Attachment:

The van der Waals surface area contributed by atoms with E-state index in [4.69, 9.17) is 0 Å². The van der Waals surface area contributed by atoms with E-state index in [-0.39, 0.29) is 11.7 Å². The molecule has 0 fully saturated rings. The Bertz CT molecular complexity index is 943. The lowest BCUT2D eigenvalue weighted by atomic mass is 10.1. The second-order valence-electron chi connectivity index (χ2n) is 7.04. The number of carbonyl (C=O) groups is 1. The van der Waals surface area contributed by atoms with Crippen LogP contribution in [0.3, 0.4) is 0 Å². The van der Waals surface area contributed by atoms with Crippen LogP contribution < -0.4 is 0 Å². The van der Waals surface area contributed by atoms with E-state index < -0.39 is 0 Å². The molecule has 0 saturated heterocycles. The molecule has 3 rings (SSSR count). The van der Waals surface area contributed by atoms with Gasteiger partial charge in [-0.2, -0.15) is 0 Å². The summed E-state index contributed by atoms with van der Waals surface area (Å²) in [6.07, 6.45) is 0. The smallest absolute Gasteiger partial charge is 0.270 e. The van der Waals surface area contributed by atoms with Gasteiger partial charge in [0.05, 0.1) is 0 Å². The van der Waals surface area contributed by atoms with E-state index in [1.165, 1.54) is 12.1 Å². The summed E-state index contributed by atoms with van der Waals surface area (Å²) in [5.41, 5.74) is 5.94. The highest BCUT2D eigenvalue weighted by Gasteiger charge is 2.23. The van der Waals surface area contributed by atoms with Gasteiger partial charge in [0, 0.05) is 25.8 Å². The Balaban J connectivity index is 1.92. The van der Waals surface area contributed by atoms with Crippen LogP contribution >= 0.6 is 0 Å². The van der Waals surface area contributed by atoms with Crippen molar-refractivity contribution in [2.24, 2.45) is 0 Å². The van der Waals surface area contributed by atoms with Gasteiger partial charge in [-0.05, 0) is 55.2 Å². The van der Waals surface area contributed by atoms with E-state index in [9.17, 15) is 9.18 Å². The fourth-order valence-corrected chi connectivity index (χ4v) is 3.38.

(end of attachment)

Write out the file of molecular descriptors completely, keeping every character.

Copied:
The van der Waals surface area contributed by atoms with E-state index in [4.69, 9.17) is 0 Å². The van der Waals surface area contributed by atoms with E-state index in [-0.39, 0.29) is 11.7 Å². The molecule has 0 fully saturated rings. The Bertz CT molecular complexity index is 943. The lowest BCUT2D eigenvalue weighted by atomic mass is 10.1. The second-order valence-electron chi connectivity index (χ2n) is 7.04. The number of carbonyl (C=O) groups is 1. The van der Waals surface area contributed by atoms with Crippen LogP contribution in [0.3, 0.4) is 0 Å². The van der Waals surface area contributed by atoms with Crippen LogP contribution < -0.4 is 0 Å². The van der Waals surface area contributed by atoms with E-state index < -0.39 is 0 Å². The molecule has 0 saturated heterocycles. The molecule has 3 rings (SSSR count). The van der Waals surface area contributed by atoms with Gasteiger partial charge in [-0.2, -0.15) is 0 Å². The summed E-state index contributed by atoms with van der Waals surface area (Å²) in [6.07, 6.45) is 0. The smallest absolute Gasteiger partial charge is 0.270 e. The van der Waals surface area contributed by atoms with Gasteiger partial charge in [0.05, 0.1) is 0 Å². The van der Waals surface area contributed by atoms with E-state index in [1.165, 1.54) is 12.1 Å². The summed E-state index contributed by atoms with van der Waals surface area (Å²) in [5.41, 5.74) is 5.94. The highest BCUT2D eigenvalue weighted by Gasteiger charge is 2.23. The van der Waals surface area contributed by atoms with Gasteiger partial charge in [0, 0.05) is 25.8 Å². The Balaban J connectivity index is 1.92. The van der Waals surface area contributed by atoms with Crippen LogP contribution >= 0.6 is 0 Å². The van der Waals surface area contributed by atoms with Crippen molar-refractivity contribution in [2.24, 2.45) is 0 Å². The van der Waals surface area contributed by atoms with Gasteiger partial charge in [-0.05, 0) is 55.2 Å². The van der Waals surface area contributed by atoms with E-state index in [9.17, 15) is 9.18 Å². The fourth-order valence-corrected chi connectivity index (χ4v) is 3.38.